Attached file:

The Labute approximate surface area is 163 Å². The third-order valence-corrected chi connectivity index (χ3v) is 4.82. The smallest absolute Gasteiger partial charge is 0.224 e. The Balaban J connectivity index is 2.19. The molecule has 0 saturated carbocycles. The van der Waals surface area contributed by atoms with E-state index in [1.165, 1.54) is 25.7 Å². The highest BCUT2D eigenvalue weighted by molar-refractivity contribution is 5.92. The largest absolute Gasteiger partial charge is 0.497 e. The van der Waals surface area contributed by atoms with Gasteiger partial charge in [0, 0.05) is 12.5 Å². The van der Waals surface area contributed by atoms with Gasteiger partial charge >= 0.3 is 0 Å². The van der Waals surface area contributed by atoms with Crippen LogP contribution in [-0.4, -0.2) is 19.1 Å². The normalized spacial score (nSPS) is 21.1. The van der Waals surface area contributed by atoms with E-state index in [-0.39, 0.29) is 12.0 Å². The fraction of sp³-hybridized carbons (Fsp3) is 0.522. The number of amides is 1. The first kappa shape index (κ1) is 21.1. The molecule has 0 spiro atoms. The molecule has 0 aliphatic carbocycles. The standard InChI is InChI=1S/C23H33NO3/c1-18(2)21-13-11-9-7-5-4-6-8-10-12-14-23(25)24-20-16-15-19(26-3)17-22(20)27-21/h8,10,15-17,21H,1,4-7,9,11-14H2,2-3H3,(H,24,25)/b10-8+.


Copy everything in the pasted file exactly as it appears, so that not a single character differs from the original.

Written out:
The Labute approximate surface area is 163 Å². The third-order valence-corrected chi connectivity index (χ3v) is 4.82. The smallest absolute Gasteiger partial charge is 0.224 e. The Balaban J connectivity index is 2.19. The molecule has 0 saturated carbocycles. The van der Waals surface area contributed by atoms with E-state index in [1.165, 1.54) is 25.7 Å². The highest BCUT2D eigenvalue weighted by molar-refractivity contribution is 5.92. The largest absolute Gasteiger partial charge is 0.497 e. The van der Waals surface area contributed by atoms with Gasteiger partial charge in [0, 0.05) is 12.5 Å². The van der Waals surface area contributed by atoms with Gasteiger partial charge >= 0.3 is 0 Å². The van der Waals surface area contributed by atoms with Crippen LogP contribution in [-0.4, -0.2) is 19.1 Å². The normalized spacial score (nSPS) is 21.1. The van der Waals surface area contributed by atoms with E-state index in [-0.39, 0.29) is 12.0 Å². The fraction of sp³-hybridized carbons (Fsp3) is 0.522. The number of amides is 1. The first kappa shape index (κ1) is 21.1. The molecule has 0 spiro atoms. The molecule has 0 aliphatic carbocycles. The standard InChI is InChI=1S/C23H33NO3/c1-18(2)21-13-11-9-7-5-4-6-8-10-12-14-23(25)24-20-16-15-19(26-3)17-22(20)27-21/h8,10,15-17,21H,1,4-7,9,11-14H2,2-3H3,(H,24,25)/b10-8+.